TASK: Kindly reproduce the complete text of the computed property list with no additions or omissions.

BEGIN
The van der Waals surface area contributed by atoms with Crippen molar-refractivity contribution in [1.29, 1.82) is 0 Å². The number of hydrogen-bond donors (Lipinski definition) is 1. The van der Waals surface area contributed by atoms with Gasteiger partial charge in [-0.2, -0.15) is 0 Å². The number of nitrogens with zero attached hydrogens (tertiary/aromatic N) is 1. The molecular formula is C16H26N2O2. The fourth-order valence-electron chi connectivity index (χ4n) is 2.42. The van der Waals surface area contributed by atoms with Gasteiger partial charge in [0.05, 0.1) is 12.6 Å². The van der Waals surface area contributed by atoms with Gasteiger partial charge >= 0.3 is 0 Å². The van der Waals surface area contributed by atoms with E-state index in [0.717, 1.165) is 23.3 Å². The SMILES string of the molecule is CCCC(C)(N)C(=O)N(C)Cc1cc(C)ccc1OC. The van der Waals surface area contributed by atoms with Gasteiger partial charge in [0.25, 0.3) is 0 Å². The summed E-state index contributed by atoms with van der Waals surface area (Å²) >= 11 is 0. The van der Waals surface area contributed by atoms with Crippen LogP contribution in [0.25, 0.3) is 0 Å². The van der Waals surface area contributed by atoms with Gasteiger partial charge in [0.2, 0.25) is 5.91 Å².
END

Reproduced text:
The van der Waals surface area contributed by atoms with Crippen molar-refractivity contribution in [1.29, 1.82) is 0 Å². The number of hydrogen-bond donors (Lipinski definition) is 1. The van der Waals surface area contributed by atoms with Gasteiger partial charge in [-0.2, -0.15) is 0 Å². The number of nitrogens with zero attached hydrogens (tertiary/aromatic N) is 1. The molecular formula is C16H26N2O2. The fourth-order valence-electron chi connectivity index (χ4n) is 2.42. The van der Waals surface area contributed by atoms with Gasteiger partial charge in [0.05, 0.1) is 12.6 Å². The van der Waals surface area contributed by atoms with Gasteiger partial charge >= 0.3 is 0 Å². The van der Waals surface area contributed by atoms with E-state index in [0.717, 1.165) is 23.3 Å². The SMILES string of the molecule is CCCC(C)(N)C(=O)N(C)Cc1cc(C)ccc1OC. The van der Waals surface area contributed by atoms with Gasteiger partial charge in [0.25, 0.3) is 0 Å². The summed E-state index contributed by atoms with van der Waals surface area (Å²) >= 11 is 0. The van der Waals surface area contributed by atoms with Crippen LogP contribution in [0.25, 0.3) is 0 Å². The van der Waals surface area contributed by atoms with Gasteiger partial charge in [0.2, 0.25) is 5.91 Å².